The trim, middle-aged lady strode briskly down the rubber mat in the training center, her black Labrador Retriever bouncing happily at her side. She came to a smooth halt, and Skip sat promptly next to her, in perfect heel position. “Yes!” I thought to myself, and then winced as Carla reached down and enthusiastically patted Skip on the head. Skip jumped up and backed away from his human.
“Carla,” I said softly. “You just punished him for sitting straight.” Carla’s face fell. “Darn it!” she exclaimed. “Why can’t I remember that!”
Wait a minute . . . since when is patting a dog considered punishment? Ever since Skip let us know by ducking his head and backing away from Carla’s hand that he didn’t enjoy being petted. All the other Labs that Carla had owned and trained throughout her life had adored being touched as a reward. Carla petted her dog for being good without even thinking about it – it was a well-conditioned response. Unfortunately, since Skip didn’t like being touched, every time she did it to him, she was actually punishing him, decreasing the likelihood that he would perform that perfect sit again!
A dog’s decisions in life, and his resulting behaviors, are based on whether a particular behavior yields something he likes (a reward) or something he doesn’t like (a punishment). Training is simply a matter of manipulating the rewards and punishments in a thoughtful manner . . . But you have to know your dog – be thoroughly aware of his likes and dislikes – and conscious of your own behavior to make “training” work for you.
Rewards and punishments
In the 1950s, behavioral scientist B.F. Skinner developed a number of principles that are applicable to all living things with a central nervous system. He found that animals are likely to repeat behaviors that are enjoyable/rewarding to them, and not likely to repeat behaviors that result in something unpleasant (punishment). Neutral stimuli – things that don’t matter to the animal – don’t have an impact on behavior one way or the other.
Skinner demonstrated that humans can use these simple principles to modify an animal’s behavior. Rewards are the most reliable way to deliberately increase an animal’s offered behaviors; conversely, punishment decreases those behaviors. (See “The Four Principles of Operant Conditioning,” next at end of story). We use these behavioral principles in dog training with great success.
However, as with Skip, the practical application of “rewards” and “punishments” varies from dog to dog, even though the definition doesn’t. A reward is anything a particular dog likes. A punishment is anything that dog doesn’t like.
We frequently use food treats as our reward in training because we can almost always find some food that a dog will value highly enough that it can serve as an irresistible reward, but food is not the only reward available to us. Remember, a reward is anything a dog likes. It could be a pat on the head (but not for dogs like Skip, who don’t like to be touched), verbal praise, a game of tug o’ war, a chase after a stick or tennis ball, a walk on leash, a car ride, permission to jump up on the sofa, the cue to run an agility course, the release from a “wait” to run out into the yard, permission to go jump in the lake, or the signal to round up a flock of sheep.
When the average inexperienced dog handler hears the word “punishment,” he generally thinks of overt forms of physical punishment, such as smacking, pinching, or kicking the dog, or jerking on the leash. I do not recommend or use physical punishment, as it endangers the handler, damages the relationship with his dog, and can destroy the dog’s enthusiasm for training. Fortunately, physical punishment is not the only way to eliminate an unwanted behavior.
Remember, behaviorists define the word “punishment” as anything that causes an animal to decrease a certain behavior. So, in the case of Skip, the Lab who didn’t like being touched, a pat on the head after he performed a straight sit was enough to make him stop performing those straight sits.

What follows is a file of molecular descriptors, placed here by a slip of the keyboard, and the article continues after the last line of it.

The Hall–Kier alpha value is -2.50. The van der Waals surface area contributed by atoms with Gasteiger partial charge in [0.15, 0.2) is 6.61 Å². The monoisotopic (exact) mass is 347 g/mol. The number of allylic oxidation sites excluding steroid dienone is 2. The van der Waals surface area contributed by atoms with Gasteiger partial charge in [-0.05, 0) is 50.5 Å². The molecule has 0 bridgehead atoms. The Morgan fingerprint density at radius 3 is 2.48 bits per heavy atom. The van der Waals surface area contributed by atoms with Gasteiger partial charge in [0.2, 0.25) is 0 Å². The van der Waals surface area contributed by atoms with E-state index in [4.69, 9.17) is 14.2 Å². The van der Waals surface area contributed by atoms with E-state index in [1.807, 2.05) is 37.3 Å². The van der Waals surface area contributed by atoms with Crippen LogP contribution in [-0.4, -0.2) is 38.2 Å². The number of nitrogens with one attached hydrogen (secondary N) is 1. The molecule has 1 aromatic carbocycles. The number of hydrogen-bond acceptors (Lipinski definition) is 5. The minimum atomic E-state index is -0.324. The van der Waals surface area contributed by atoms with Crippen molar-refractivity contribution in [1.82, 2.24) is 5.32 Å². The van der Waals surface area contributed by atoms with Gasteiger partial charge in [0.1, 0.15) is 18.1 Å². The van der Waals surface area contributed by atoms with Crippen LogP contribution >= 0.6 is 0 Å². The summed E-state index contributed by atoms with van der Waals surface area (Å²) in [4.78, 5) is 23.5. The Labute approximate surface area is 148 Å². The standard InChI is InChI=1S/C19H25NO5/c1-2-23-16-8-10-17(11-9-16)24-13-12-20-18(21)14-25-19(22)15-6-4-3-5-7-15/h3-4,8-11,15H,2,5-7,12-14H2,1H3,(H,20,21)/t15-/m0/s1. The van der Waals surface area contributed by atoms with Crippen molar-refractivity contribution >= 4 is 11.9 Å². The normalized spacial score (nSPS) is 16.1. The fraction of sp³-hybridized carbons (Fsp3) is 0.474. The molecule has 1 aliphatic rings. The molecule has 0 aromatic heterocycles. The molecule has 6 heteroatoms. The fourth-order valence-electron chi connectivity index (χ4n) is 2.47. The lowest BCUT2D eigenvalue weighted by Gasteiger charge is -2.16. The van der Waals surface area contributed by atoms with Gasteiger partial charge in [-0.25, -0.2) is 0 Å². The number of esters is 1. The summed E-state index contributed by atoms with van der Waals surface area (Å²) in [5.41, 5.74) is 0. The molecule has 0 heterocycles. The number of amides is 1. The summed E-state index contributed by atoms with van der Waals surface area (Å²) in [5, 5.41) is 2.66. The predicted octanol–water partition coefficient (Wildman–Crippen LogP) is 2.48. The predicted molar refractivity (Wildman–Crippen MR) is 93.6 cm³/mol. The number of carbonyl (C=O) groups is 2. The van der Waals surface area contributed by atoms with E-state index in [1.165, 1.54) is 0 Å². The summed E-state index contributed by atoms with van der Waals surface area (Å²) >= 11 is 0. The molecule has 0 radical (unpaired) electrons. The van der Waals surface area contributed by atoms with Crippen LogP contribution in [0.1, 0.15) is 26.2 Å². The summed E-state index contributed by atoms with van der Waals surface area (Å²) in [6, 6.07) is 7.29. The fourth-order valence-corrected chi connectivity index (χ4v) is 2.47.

“Positive trainers” – people who have made a commitment to train without the use of pain, fear, force, or intimidation – often use certain forms of “punishment” (in the behavioral sense) to accomplish their training goals. For example, when a dog who craves physical contact and attention jumps all over the trainer, she will turn her back on him and step away, removing both her attention (eye contact and interaction) and the possibility of physical contact with the dog. These are the rewards that the dog is seeking by jumping up. When the dog’s jumping behavior keeps resulting in the loss of something he wants badly, he will stop jumping – especially when this “punishment” is paired with the “reward” of attention, treats, and petting for sitting quietly.
What actually constitutes a punishment or reward to any given dog, then, is an individual matter; in behavioral terms, context is everything.
Training, therefore, is the intentional use of rewards and punishments to purposefully manipulate a dog’s behavior. What is sometimes difficult to remember is the fact that dogs are learning all the time, whether or not we are paying attention. People are often mystified as to why their dogs do some of the things they do, or fail to do what the people want them to do.
It’s actually pretty simple. Dogs do what works for them; they don’t do things unless they get something out of it.
Dogs do things that we consider “inappropriate behavior,” because it’s fun, it feels good, or it tastes good. From a dog’s perspective, behaviors that are unacceptable to us, such as getting in the garbage, chasing cats, or sleeping on the sofa, are just plain fun!
Frustrated owners frequently say to their trainers, “He knows he’s not supposed to do that! I punish him when he does, but he still does it. Why?” Sometimes, the enjoyment the dog gets from the behavior outweighs the owner’s “punishment.” A dog who is highly aroused by the experience of chasing a cat over the backyard fence may not care a bit about getting yelled at for it.
In other cases, the “punishment” may actually be rewarding to the dog. For example, a boisterous Labrador who gets yelled at, hit, or even kicked for jumping up on his owner may not have any clue that the yelling, hitting, and kicking is supposed to be a punishment. To dogs who crave attention and love physical contact with people, this rough treatment is simply an invitation to play an enjoyable (rewarding) game.
Also, dog owners may fail to realize that they often unthinkingly punish a dog for doing the right thing. If you do this frequently enough, you will inadvertently “train” your dog to stop offering the behaviors you want.
Consider the woman whose dog is enjoying a good romp with some canine pals at the dog park. It’s time to leave, so she calls her dog to her. He immediately leaves his play pals and races to her. “Good dog!” she exclaims, and snaps his leash on, taking him from the park. In her view, the verbal praise was ample reward, and leaving the park has no connection to the recall. But here’s how the dog sees it: “Mom called, I came, and the fun’s over. When I come to Mom, a bad thing happens – the fun stops.” He is likely to think twice about coming the next time she calls while he is playing with friends!